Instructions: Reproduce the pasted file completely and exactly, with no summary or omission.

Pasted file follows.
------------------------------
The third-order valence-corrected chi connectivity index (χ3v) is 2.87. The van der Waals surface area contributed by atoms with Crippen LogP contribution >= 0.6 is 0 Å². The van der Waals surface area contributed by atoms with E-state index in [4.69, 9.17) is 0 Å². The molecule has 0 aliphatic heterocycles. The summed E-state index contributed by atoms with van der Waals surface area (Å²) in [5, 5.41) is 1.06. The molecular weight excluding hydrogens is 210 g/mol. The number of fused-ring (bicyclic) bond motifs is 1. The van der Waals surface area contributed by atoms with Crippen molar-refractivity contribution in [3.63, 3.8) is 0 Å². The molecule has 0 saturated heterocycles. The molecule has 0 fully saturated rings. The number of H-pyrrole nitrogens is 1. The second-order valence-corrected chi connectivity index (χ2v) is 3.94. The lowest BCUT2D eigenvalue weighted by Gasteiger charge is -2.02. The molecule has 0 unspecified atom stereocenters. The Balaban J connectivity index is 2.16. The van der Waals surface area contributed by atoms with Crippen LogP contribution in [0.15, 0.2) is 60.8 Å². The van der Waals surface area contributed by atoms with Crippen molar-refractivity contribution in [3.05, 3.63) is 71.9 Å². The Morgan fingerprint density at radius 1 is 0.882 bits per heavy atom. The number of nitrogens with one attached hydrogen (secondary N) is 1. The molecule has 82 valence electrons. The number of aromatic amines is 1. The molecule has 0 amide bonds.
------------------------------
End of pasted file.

The third-order valence-corrected chi connectivity index (χ3v) is 2.87. The van der Waals surface area contributed by atoms with Crippen LogP contribution >= 0.6 is 0 Å². The van der Waals surface area contributed by atoms with E-state index in [4.69, 9.17) is 0 Å². The molecule has 0 aliphatic heterocycles. The summed E-state index contributed by atoms with van der Waals surface area (Å²) in [5, 5.41) is 1.06. The molecular weight excluding hydrogens is 210 g/mol. The number of fused-ring (bicyclic) bond motifs is 1. The van der Waals surface area contributed by atoms with Crippen molar-refractivity contribution in [3.63, 3.8) is 0 Å². The molecule has 0 saturated heterocycles. The molecule has 0 fully saturated rings. The number of H-pyrrole nitrogens is 1. The second-order valence-corrected chi connectivity index (χ2v) is 3.94. The lowest BCUT2D eigenvalue weighted by Gasteiger charge is -2.02. The molecule has 0 unspecified atom stereocenters. The Balaban J connectivity index is 2.16. The van der Waals surface area contributed by atoms with Crippen LogP contribution in [0.15, 0.2) is 60.8 Å². The van der Waals surface area contributed by atoms with Crippen molar-refractivity contribution in [3.05, 3.63) is 71.9 Å². The Morgan fingerprint density at radius 1 is 0.882 bits per heavy atom. The number of nitrogens with one attached hydrogen (secondary N) is 1. The molecule has 82 valence electrons. The number of aromatic amines is 1. The molecule has 0 amide bonds.